I am reading about graph theory and the pairwise relationships between objects. Very soon, there will be many pairwise relationships scheduled between basketball teams, and it is very important to understand these. Reading about graph theory is not fun - at least not for me - but it will be necessary to understand when it is time to decide if there is a graph that can properly predict whether the fourth representative from the Atlantic Coast Conference is superior in time, space, and three-point percentage to the automatic qualifier from the Sun Belt Conference.
NEWS
March 12, 2014 | By Susan Snyder, Inquirer Staff Writer
A plan by the University of Pennsylvania to cut back on two of its branch libraries - one for engineering and the other for math, physics, and astronomy - has yielded an outcry from students and professors who say the books are critical to their studies and research. Both libraries are housed within the same campus buildings as their departments, and are heavily used by undergraduates and graduate students alike. Mathematics students, in particular, said many of the books and materials they need are not available electronically, and they must browse the library to find what they need.
SPORTS
February 1, 2014 | By Marc Narducci, Inquirer Staff Writer
Zac MacMath played every minute of every game last season for the Union in goal, so he was among the many who didn't see it coming when the team selected University of Connecticut keeper Andre Blake with the first overall pick of the Major League Soccer SuperDraft. Immediately after the selection, team manager John Hackworth maintained that MacMath would still be the starter, but the move certainly brings more competition. "I think I was a little bit surprised, and obviously I understand why they picked him," said MacMath earlier this week during preseason workouts at YSC Sports in Wayne.
SPORTS
January 18, 2014 | By Rick O'Brien, Inquirer Staff Writer
Philadelphia Electrical and Technology's James Suber was well prepared for Thursday evening's Public League Division A matchup against Math, Civics and Sciences. In particular, the 6-foot-6, 200-pound senior forward was ready to square off with former Bartram teammate Mike Watkins, a 6-9, 220-pound junior and Penn State commit. "He's my brother, a close friend," Suber said. "Having played with him at Bartram, I kind of knew his game. I wanted to keep him off the block, make him use his left hand.
NEWS
December 30, 2013 | By Steven Rea, Inquirer Columnist
NEW YORK - Julia Roberts has a line in August: Osage County , the all-star adaptation of the Tracy Letts ' Pulitzer Prize winner, that sums up the cheery worldview on display in this dysfunctional family free-for-all. "Thank God we can't tell the future," Roberts' character, the oldest and seemingly most together of the three Weston sisters, sighs. "We'd never get out of bed. " "That was really the one line of mine that just knocks you out," Roberts says. "Because it's so true, and it's so heartbreaking.
NEWS
December 15, 2013 | By Bonnie L. Cook, Inquirer Staff Writer
Timothy Tam, 61, of Huntingdon Valley, an assistant professor of mathematics at Community College of Philadelphia, died Sunday, Nov. 24, at Holy Redeemer Hospital in Meadowbrook of injuries sustained in an automobile accident that day near his home. Born in Hong Kong, Dr. Tam received his doctorate in physics from Stony Brook University in 1982. He began teaching at CCP in 1991. Previously, he taught at Old Dominion University, the University of Nebraska at Lincoln, and the University of Western Ontario.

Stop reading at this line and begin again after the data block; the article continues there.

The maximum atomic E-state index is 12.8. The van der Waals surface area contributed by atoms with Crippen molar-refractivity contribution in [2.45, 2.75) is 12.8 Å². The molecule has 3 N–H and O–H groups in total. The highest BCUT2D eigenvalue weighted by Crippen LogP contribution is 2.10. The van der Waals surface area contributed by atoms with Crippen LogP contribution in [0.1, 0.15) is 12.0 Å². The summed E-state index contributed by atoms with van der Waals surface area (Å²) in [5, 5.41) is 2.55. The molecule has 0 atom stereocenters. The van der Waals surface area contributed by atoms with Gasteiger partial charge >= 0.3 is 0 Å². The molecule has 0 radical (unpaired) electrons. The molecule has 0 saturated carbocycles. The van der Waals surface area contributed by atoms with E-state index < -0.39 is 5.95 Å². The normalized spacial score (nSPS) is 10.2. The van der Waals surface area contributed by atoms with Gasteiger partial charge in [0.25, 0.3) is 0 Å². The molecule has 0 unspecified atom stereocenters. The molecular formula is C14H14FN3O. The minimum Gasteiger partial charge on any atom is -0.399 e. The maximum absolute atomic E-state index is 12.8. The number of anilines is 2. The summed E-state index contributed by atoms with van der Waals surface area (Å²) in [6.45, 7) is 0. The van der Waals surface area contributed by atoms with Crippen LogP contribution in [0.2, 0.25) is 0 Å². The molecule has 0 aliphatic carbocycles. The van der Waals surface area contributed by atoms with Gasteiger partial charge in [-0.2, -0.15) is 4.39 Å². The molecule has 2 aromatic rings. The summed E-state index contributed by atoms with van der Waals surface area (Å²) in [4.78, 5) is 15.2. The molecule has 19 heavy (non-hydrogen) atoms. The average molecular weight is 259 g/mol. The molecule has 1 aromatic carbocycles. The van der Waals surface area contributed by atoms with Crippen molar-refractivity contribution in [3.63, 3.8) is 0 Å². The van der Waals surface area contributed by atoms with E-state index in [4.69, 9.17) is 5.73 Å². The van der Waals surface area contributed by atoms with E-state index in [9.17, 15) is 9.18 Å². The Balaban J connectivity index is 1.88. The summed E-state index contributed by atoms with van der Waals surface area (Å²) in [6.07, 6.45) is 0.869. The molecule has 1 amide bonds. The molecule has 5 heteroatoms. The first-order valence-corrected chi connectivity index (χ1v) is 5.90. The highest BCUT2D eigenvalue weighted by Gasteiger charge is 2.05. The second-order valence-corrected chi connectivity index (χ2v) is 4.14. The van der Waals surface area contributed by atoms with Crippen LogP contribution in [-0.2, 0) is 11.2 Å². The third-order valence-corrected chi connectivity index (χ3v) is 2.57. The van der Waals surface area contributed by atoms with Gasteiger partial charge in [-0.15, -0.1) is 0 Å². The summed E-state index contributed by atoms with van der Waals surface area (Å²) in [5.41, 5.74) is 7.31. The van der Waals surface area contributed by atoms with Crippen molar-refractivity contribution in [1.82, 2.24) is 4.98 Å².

NEWS
November 15, 2013 | By Melanie Burney and Dylan Purcell, Inquirer Staff Writers
New Jersey asked tougher questions in annual tests for elementary and middle school students, but the results remained nearly the same as last year - something state officials consider a positive outcome. The results from spring's standardized exams, released Wednesday by the state, are the first since questions in the majority of the grades tested for the New Jersey Assessment of Skills and Knowledge (NJASK) were aligned to the more rigorous Common Core Standard. Statewide, 66.7 percent of students in grades three through eight scored proficient in language arts, compared with 65.9 percent last year.
SPORTS
November 2, 2013 | By Joe Juliano, Inquirer Staff Writer
Penn State senior guard John Urschel has been named a National Football Foundation and Hall of Fame Scholar-Athlete, one of 16 football student-athletes chosen from across all NCAA and NAIA divisions, the NFF announced Thursday. Urschel, who was named an Academic All-American last year, receives an $18,000 scholarship for post-graduate studies with the award, and also is a finalist for the William V. Campbell Trophy presented to the nation's top college football scholar-athlete. The winner of the Campbell award, which carries an additional $25,000 post-graduate scholarship, will be announced Dec. 10 in New York where Urschel and the other scholar-athlete winners will be honored.
NEWS
October 25, 2013 | By Walter F. Naedele, Inquirer Staff Writer
Joseph V. Molinari served as an Air Force cargo pilot in Vietnam in the 1970s during the conflict there. Later, while in the Air Force Reserve, he was needed again. So Mr. Molinari interrupted his teaching and coaching career at Burlington City High School and flew cargo missions in the Middle East during the Persian Gulf War of 1990-91. On Sunday, Oct. 20, Mr. Molinari, 67, of Cherry Hill, died of cardiac arrest at St. Michael's Medical Center in Newark, N.J. Born in Newark, Mr. Molinari graduated from Kearny High School and earned a bachelor's degree in education at Seton Hall University.
NEWS
October 22, 2013 | By Tom Avril, Inquirer Staff Writer
STATE COLLEGE, Pa. - The students in Math 232, integral vector calculus at Pennsylvania State University, can watch their teacher perform on two stages this fall. One is their yellow-walled classroom in the Willard Building. The other is Beaver Stadium. The teacher is John C. Urschel, the 305-pound starting right guard for the Penn State football team, a first-team All-Big Ten selection, and an NFL prospect. Urschel finished his undergraduate math courses in three years, earning a perfect 4.0 grade-point average.
1 | 2 | 3 | 4 | 5 | Next »
|
|
|
|
|